As more and more enterprises push innovative products that break the ceiling of what’s possible with tech, a worrisome trend is emerging.
Companies are offering cutting-edge features to only a subfraction of the market.
Take Apple AirPods, for example. With beyond impressive Active-Noise Cancellation(ANC) and industry-leading transparency mode, the Apple AirPods are a no-brainer for anyone in the market for earbuds. Even for users outside the Apple ecosystem.
But all the bells and whistles are locked into the Apple ecosystem. Even basic level functionality, like firmware updates, are inaccessible if someone outside the Apple ecosystem thinks of purchasing Apple AirPods.
Is Apple leaving money on the table? I think, yes.
If anyone deep in the Microsoft or Google ecosystem really, really wants to purchase Apple AirPods, their hands are tied and cannot justify the purchase. Would these users jump ship to Apple? Highly Unlikely. But could a Microsoft store or Google Play Store compatible app bridge the gap and bolster cross-ecosystem sales? Yes.
On the other hand, take OnePlus. The renowned smartphone company has an impressive line-up of earbuds. With seamless integration within the OnePlus ecosystem, their buds are the de facto choice when buying earbuds. But OnePlus goes 1 step further.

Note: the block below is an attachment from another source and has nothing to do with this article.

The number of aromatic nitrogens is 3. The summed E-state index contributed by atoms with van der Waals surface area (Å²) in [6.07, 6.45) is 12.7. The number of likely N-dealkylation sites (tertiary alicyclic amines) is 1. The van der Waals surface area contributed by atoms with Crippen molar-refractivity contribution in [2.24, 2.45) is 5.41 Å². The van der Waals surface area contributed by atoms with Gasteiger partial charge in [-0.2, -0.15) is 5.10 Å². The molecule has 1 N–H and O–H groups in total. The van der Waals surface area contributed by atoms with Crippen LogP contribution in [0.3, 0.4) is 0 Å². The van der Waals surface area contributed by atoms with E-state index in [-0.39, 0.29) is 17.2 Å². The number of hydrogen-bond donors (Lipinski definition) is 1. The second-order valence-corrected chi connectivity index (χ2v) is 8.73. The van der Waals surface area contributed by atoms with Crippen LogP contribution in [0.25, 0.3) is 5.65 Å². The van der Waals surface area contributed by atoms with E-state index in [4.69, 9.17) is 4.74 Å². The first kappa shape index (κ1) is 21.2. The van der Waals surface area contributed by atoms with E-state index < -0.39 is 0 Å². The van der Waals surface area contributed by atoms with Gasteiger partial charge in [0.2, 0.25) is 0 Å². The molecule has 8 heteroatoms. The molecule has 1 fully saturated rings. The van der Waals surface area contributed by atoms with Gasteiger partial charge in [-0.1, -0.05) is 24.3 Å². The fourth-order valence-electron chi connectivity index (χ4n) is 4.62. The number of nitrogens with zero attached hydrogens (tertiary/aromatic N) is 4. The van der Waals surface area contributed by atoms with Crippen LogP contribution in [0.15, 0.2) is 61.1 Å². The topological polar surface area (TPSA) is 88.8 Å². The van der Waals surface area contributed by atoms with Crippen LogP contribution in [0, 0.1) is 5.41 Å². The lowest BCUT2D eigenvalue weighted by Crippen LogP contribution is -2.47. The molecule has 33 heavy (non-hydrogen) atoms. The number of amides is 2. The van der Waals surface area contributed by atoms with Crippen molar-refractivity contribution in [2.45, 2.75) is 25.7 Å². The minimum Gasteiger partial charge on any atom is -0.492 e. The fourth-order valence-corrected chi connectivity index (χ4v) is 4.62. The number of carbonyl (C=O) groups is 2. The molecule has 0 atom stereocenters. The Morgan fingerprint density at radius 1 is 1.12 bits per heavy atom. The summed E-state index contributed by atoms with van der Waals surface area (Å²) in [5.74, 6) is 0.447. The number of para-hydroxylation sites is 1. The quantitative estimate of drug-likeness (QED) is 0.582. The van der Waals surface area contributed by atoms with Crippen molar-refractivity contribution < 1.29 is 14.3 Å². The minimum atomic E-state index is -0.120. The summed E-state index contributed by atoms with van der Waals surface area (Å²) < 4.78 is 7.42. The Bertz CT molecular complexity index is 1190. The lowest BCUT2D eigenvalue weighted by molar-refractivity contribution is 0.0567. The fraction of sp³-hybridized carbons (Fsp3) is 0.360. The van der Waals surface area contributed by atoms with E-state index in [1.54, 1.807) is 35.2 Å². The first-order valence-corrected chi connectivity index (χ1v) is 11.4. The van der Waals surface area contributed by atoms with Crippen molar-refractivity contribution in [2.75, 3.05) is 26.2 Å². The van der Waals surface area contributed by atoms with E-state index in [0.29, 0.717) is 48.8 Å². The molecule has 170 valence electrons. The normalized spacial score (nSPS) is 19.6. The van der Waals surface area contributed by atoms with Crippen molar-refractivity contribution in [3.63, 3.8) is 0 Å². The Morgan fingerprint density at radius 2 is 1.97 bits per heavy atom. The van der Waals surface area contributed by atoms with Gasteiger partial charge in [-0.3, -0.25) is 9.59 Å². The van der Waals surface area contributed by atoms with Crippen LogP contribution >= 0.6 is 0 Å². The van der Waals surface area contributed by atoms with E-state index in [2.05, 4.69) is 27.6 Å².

By leveraging 3rd-party apps, OnePlus unlocks support for most, if not all, the features across other Android devices as well. Even in the Apple Ecosystem.
If someone in the Apple ecosystem only wants core product features like impressive ANC, good sound signature, well-rounded transparency mode, an IP rating at a fraction of the cost, and can live without support for features like Spatial Audio, OnePlus makes a solid argument. And they come in black, among other colorways.
Would someone jump ship to the OnePlus ecosystem just to buy earbuds in black? Unlikely.
But could OnePlus undercut a small percentage of revenue Apple generates from its AirPods line-up and turn it into a viable revenue stream for themselves? It depends. One thing is certain: OnePlus is ready, regardless.
OnePlus also currently locks the ‘nice-to-have’ features like Spatial Audio to the OnePlus ecosystem. But if they were to open it to other platforms, that would indeed be a robust offering!
Let’s shift focus to smartwatches.
With Wear OS app, Google offers support for watches running on Android in the Apple ecosystem. However, there is no way to pair an Apple Watch with an Android device. If someone likes the Apple Watch form factor, or wants added safety that comes with the fall detection and crash detection features, they are out of luck.
Are those features not important for Android users? Sure are. Is Apple blocking its own sales? Sure is.
While proprietary efforts enhance brand value, it is only a lose-lose situation when end-users cannot derive utility out of them.
Businesses lose a potential revenue boost, and customers find alternates to products they really wanted.
Is ecosystem-independence overrated? Only the contrary.